Since when did my BMI determine my right to treatment?
I was honoured to be invited onto the BBC 2 Victoria Derbyshire show to speak about a topic very close to my heart, and one which I am passionate about: Mental Health and access to treatment.
Recovery is a process that is long, and its journey cannot be completed alone. Treatment is an important step in anyones journey, whether that is recovering from depression, a broken leg or cancer.
Doctors, nurses, dieticians, psychiatrists…and many more, will all come into play.
Therapists and counsellors play a pinnacle role in helping recovery from many of the underlying psychological problems associated with eating disorders and mental health illness, and also help unite all members of the wider family together to optimise the recovery environment for the individual.
When recovery proves too hard, or the physical state of the individual poses serious risk to their health, and the wellbeing of the wider family, then inpatient treatments are also available….or not so it would seem.
With such fantastic services available the door to access them can be hard. Worse, can even promote deterioration rather than promote health.
On this episode of BBC 2 Vicotria Derbyshire show, I shared one of my experiences trying to access treatment as an adult (18+), and actually being denied help because my BMI was apparently not “low enough” although I was way below the average healthy weight, with difficulty breathing at night, and bed sores from protruding bones.
Eating Disorders are a mental health illness with physical symptoms, so when did BMI become an appropriate measure of my mental state and its manifesting behaviours?
As it stands, the very inaccurate form of measurement ‘Body Mass Index’ (BMI) is still used in the assessment criteria and access to treatments for many suffering with disordered eating.
Body Mass Index is a measure of standardised body weight that accounts for age, gender, height and weight. It is used to determine whether someone is healthy or unhealthy for their age and gender. However, it’s inaccuracies lie in the fact it has no reflection of where that weight is coming from (body fat/muscle mass), so many rugby players or bodybuilders are deemed ‘overweight’ by BMI although at peak physical fitness. This is important as it’s body fat that has the highest link with disease, such as diabetes and cardiovascular diseases, and not weight per-say.
When can using weight in the treatment of disordered eating be useful?
To fully heal something you need to understand it. Focusing on the weight restoration is the quick fix solution outlined by the medical model of recovery. Just like if you break an arm you wear a cast, or you have the flu so you rest in bed with antibiotics. If you look malnourished then it’s common sense to just re-feed them yes?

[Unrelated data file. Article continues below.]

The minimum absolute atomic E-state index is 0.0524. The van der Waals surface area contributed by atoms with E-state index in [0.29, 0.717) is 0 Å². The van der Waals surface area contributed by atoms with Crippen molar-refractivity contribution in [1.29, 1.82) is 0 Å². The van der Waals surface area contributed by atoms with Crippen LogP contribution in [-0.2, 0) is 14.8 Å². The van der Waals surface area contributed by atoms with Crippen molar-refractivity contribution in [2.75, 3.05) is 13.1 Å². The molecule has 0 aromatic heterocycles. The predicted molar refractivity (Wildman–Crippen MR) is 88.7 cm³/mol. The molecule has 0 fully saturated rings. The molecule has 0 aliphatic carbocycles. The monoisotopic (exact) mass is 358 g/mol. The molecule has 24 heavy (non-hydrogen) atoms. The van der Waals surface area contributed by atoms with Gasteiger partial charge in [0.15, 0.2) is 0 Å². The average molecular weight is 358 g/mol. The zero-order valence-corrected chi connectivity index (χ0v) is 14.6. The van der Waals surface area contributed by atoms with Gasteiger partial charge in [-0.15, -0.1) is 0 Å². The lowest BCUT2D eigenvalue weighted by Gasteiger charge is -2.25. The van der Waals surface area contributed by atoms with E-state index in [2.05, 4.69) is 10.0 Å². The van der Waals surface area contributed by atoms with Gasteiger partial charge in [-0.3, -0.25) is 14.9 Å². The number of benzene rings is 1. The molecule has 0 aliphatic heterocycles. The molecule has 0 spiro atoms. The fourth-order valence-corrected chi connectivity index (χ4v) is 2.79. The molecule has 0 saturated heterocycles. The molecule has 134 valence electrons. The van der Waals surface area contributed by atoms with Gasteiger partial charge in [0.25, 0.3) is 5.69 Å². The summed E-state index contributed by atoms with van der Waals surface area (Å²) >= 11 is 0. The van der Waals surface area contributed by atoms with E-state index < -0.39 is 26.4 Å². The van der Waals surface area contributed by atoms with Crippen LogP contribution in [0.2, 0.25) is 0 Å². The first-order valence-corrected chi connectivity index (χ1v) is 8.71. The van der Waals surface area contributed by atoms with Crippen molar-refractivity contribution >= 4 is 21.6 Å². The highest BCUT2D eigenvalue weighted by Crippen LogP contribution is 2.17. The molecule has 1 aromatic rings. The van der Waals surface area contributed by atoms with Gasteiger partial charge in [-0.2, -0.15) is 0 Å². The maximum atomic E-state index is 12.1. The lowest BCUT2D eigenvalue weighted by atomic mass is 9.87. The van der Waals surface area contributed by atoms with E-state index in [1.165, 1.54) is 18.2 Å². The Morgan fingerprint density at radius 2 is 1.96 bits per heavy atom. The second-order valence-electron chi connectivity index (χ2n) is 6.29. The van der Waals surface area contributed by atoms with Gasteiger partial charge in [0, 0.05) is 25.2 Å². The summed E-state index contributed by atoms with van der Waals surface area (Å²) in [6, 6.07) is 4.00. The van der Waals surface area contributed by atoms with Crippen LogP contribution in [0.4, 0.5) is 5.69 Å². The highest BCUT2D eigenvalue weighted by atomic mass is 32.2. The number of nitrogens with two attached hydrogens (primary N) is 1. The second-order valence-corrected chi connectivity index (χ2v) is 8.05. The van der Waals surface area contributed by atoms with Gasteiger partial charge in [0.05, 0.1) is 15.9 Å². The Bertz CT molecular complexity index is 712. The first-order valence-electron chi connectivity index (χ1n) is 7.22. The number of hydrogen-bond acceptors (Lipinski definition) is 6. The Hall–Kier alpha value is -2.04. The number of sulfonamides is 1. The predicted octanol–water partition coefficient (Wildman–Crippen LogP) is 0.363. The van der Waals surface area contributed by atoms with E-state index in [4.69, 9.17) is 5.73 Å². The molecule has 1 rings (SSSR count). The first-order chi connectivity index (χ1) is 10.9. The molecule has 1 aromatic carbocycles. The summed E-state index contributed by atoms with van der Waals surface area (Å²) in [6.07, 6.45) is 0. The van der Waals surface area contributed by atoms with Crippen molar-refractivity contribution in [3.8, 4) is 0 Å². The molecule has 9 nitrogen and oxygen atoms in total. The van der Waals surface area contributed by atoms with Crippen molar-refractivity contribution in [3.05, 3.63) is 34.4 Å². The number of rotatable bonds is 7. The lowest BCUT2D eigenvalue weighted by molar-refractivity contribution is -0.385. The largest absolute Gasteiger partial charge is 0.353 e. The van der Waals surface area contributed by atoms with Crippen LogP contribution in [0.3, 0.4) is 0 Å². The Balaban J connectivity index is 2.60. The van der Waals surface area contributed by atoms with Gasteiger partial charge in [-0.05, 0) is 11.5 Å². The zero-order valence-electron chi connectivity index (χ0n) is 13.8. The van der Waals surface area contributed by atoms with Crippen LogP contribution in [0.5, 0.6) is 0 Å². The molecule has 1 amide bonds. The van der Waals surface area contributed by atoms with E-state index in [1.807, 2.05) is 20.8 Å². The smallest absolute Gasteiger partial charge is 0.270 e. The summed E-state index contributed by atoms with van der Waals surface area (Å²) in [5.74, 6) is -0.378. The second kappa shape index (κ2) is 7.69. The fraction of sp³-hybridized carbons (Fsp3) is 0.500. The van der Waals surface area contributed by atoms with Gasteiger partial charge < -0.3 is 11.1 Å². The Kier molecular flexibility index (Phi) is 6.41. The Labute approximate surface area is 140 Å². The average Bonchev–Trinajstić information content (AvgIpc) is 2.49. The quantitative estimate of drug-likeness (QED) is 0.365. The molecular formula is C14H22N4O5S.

It is understandable, logical and fixable.
In mental health treatment there is so much grey area for what works best and for who and how long. It incorporates medical systems, family, friends, the society and individual environments to maintain and optimise health outcomes.
Do not get me wrong re-feeding is an important part of recovery. Low weight and starvation causes imbalances in hormones and brain functioning; further impacting impacts mood, thinking, anxiety levels etc…
It is necessary to correct these in order for therapy to be successful, and in some cases beginning therapy at a low weight will just have no use, because the individual will not be able to process the sessions or be fully present in them. BMI is often used as a measure to when a patient can begin gentle exercise without putting pressures on the heart, and damaging bone density.
The issue of weight in eating disorders
There are many different eating disorders, and the list is growing now, thought to coincide with the increase in social media diet trends such as “clean-eating”, “paleo”, “keto”, and the Westernised obsession with thinness, often associated with success and the beauty ideal.
Food is used as a form of communication, celebration, punishment and many other non-physiological uses that surpass the need to refuel, nourish and help our bodies perform.
The behaviours engaged in by disordered eaters (weight loss, exercise obsession; restriction etc…) are form of communication to the world that something is not right. It varies person to person why the the control of food and weight has manifested.
It can be a way to communicate feelings of self-doubt, self punishment, anxiety. Or to suppress difficult emotions or trauma that have left the individual feeling out of control.
It can take courage and bravery to step forward and admit there is a problem. The control and restriction is a blanket of comfort. Many fear losing it as it’s their way of getting through each day, and managing difficult thoughts and emotions.